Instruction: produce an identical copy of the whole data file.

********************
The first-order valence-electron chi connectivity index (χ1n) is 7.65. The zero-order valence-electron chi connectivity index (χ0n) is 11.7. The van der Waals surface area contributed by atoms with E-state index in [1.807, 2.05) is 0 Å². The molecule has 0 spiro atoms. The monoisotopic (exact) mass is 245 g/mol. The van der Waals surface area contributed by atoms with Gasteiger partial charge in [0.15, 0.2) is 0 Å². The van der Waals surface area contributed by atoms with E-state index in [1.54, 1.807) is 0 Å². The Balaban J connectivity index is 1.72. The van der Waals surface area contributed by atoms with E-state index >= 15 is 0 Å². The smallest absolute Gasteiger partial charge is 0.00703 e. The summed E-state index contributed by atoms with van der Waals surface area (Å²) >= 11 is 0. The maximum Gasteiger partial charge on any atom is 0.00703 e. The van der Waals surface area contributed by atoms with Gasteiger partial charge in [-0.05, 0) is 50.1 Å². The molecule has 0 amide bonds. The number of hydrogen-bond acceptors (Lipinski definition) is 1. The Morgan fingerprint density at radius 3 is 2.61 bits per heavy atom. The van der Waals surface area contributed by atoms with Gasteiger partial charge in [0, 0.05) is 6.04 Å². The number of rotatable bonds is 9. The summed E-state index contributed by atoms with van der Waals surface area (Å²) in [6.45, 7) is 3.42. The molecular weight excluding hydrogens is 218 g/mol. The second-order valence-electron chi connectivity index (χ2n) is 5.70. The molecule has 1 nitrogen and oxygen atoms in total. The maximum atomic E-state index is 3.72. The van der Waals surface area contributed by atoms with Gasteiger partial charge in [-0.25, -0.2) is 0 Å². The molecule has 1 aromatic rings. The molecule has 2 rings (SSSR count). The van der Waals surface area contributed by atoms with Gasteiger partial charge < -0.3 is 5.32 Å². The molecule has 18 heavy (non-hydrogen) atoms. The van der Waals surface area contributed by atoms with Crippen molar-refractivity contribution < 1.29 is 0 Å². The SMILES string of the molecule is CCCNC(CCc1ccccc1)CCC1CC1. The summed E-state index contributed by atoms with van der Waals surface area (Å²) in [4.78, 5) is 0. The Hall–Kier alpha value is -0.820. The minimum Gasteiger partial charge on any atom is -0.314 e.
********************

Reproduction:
The first-order valence-electron chi connectivity index (χ1n) is 7.65. The zero-order valence-electron chi connectivity index (χ0n) is 11.7. The van der Waals surface area contributed by atoms with E-state index in [1.807, 2.05) is 0 Å². The molecule has 0 spiro atoms. The monoisotopic (exact) mass is 245 g/mol. The van der Waals surface area contributed by atoms with Gasteiger partial charge in [0.15, 0.2) is 0 Å². The van der Waals surface area contributed by atoms with E-state index in [1.54, 1.807) is 0 Å². The Balaban J connectivity index is 1.72. The van der Waals surface area contributed by atoms with E-state index >= 15 is 0 Å². The smallest absolute Gasteiger partial charge is 0.00703 e. The summed E-state index contributed by atoms with van der Waals surface area (Å²) >= 11 is 0. The maximum Gasteiger partial charge on any atom is 0.00703 e. The van der Waals surface area contributed by atoms with Gasteiger partial charge in [-0.05, 0) is 50.1 Å². The molecule has 0 amide bonds. The number of hydrogen-bond acceptors (Lipinski definition) is 1. The Morgan fingerprint density at radius 3 is 2.61 bits per heavy atom. The van der Waals surface area contributed by atoms with Gasteiger partial charge in [0, 0.05) is 6.04 Å². The number of rotatable bonds is 9. The summed E-state index contributed by atoms with van der Waals surface area (Å²) in [6.45, 7) is 3.42. The molecular weight excluding hydrogens is 218 g/mol. The second-order valence-electron chi connectivity index (χ2n) is 5.70. The molecule has 1 nitrogen and oxygen atoms in total. The maximum atomic E-state index is 3.72. The van der Waals surface area contributed by atoms with Gasteiger partial charge in [-0.25, -0.2) is 0 Å². The molecule has 1 aromatic rings. The molecule has 2 rings (SSSR count). The van der Waals surface area contributed by atoms with Gasteiger partial charge < -0.3 is 5.32 Å². The molecule has 18 heavy (non-hydrogen) atoms. The van der Waals surface area contributed by atoms with Crippen molar-refractivity contribution < 1.29 is 0 Å². The SMILES string of the molecule is CCCNC(CCc1ccccc1)CCC1CC1. The summed E-state index contributed by atoms with van der Waals surface area (Å²) in [4.78, 5) is 0. The Hall–Kier alpha value is -0.820. The minimum Gasteiger partial charge on any atom is -0.314 e.